Train the brain with mindfulness meditation

Mindfulness is “in” right now, you hear about it everywhere, it is “cool” to be “mindful,” but does everyone know what it really means? Mindfulness is the awareness of self and surroundings in the present. Are you making a concerted daily effort to be mindful? Should you start today?

Meditation is one technique to increase mindfulness and is said to have many mental and even physical benefits when it is used as a practice. How do you meditate- sit in a quiet room? Think about nothing? Not necessarily…Meditation involves being present and observing your current state and connectedness to your surroundings- focusing on simple things like relaxing your muscles (letting go of any physical tension so you can then focus on releasing the mental or psychological tension). If you don’t know what you’re doing check out a meditation app, google it, find a guided meditation on youtube- they literally tell you what to do (this is what works best for me right now because I’m pretty new to meditation). There is research and TedTalks and plenty of other sources out there for you to learn more, but here’s a quick run-down…

Meditation may not feel natural at first- so many of us are in a constant rush, we’re overworked and we’ve over scheduled our daily lives. The increased rates of anxiety and depression are directly related to our levels of stress and what’s going on in our bodies. A lot of what goes on with our bodies has to do with our minds- our minds are constantly going, constantly worried about the future, constantly ruminating on the negative. With the stress hormones continuously flowing- we have a hard time being present in the now and letting go of the fears and anxieties relating to things over which we have no control. If we cannot control it, wouldn’t it serve us best to let the thoughts go? So, how do we do that? How do we get our minds to allow us to let go? We have to practice awareness. When you practice meditation it allows you to become more familiar with your mind- to recognize your worries, anxieties and irrationalities. If you can recognize when these thoughts creep in- you can react appropriately. Let the thought exist, acknowledge it, and if it doesn’t serve you, let the thought pass. Easier said than done obviously.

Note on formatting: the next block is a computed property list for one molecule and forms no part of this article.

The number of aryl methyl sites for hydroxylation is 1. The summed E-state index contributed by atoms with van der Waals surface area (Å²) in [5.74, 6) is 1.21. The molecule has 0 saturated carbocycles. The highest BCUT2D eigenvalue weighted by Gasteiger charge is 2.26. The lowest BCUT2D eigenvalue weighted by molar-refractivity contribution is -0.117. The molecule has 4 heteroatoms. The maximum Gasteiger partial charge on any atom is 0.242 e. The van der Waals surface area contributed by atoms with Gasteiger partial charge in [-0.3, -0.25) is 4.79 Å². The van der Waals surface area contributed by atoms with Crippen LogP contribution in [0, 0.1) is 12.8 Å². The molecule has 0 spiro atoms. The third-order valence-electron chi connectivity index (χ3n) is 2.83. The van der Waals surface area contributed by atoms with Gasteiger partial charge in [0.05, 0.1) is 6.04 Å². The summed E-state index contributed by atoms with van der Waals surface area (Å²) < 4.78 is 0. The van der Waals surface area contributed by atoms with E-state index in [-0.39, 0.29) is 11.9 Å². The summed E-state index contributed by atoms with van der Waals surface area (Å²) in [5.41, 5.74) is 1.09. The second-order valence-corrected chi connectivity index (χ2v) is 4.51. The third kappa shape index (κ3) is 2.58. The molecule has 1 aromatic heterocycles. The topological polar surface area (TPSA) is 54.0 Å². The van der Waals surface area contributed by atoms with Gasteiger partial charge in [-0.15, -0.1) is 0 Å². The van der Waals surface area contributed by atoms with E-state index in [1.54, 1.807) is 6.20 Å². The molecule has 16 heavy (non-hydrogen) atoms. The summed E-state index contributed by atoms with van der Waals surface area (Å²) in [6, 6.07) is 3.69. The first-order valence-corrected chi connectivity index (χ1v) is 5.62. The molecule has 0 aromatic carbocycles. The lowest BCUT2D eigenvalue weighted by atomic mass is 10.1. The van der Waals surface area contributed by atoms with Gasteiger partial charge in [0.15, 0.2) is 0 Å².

We’ve heard and seen plenty of claims as far as the benefits of mindfulness and meditation, but what does the science tell us? There is a mind-body connection that is difficult to study- how much of the benefits seen in these studies can be chalked up to a placebo effect (where results are seen partly because we expect to see results- again here we are with the mind-body connection). There is scientific research out there with some incredible supporting evidence for the benefits of meditation.

A meditation practice has been shown to lower blood pressure, reduce general stress and anxiety levels, improve anxiety and depression disorders, improve menopausal symptoms, improve ADHD symptoms, help with cancer symptoms and with medication side effects, among other health concerns. A 2014 meta-analysis found that, “mindfulness meditation programs had moderate evidence of improved anxiety, depression, and pain, and low evidence of improved stress/distress and mental health-related quality of life.”  Although it says moderate and low, the findings were significant enough to report and that’s key. Let’s focus on the “improved…mental-health quality of life,” THAT is something many of us can admit we’d like to have.

Mental health is so important and the goal of meditation is to regulate emotion, reduce stress, and promote self-awareness. The NIH reports, “Results of a recent pilot study suggest that middle school-aged students who meditated during a 6-week, classroom-based mindfulness meditation program were significantly less likely than non-meditators to develop suicidal thoughts or self-harming thoughts or behaviors.” This is huge news as suicide rates (across all ages) have increased 31% between 2001-2017.

The examples above are just a few of the many studies on the benefits of mindfulness and meditation. You don’t have to be a yogi, or a Buddhist seeking enlightenment to benefit from meditation practice, you just have to believe in the science that supports its beneficial effects. For some people it is a spiritual practice, but if that’s not your thing consider it part of self-care, taking care of your mind. Give it a try- maybe a few tries because it can feel unnatural at first for some. Be open-minded and be consistent or it won’ work. Download an app, try some guided meditations/breathing exercises. Pick something that works for you and make it a new habit.

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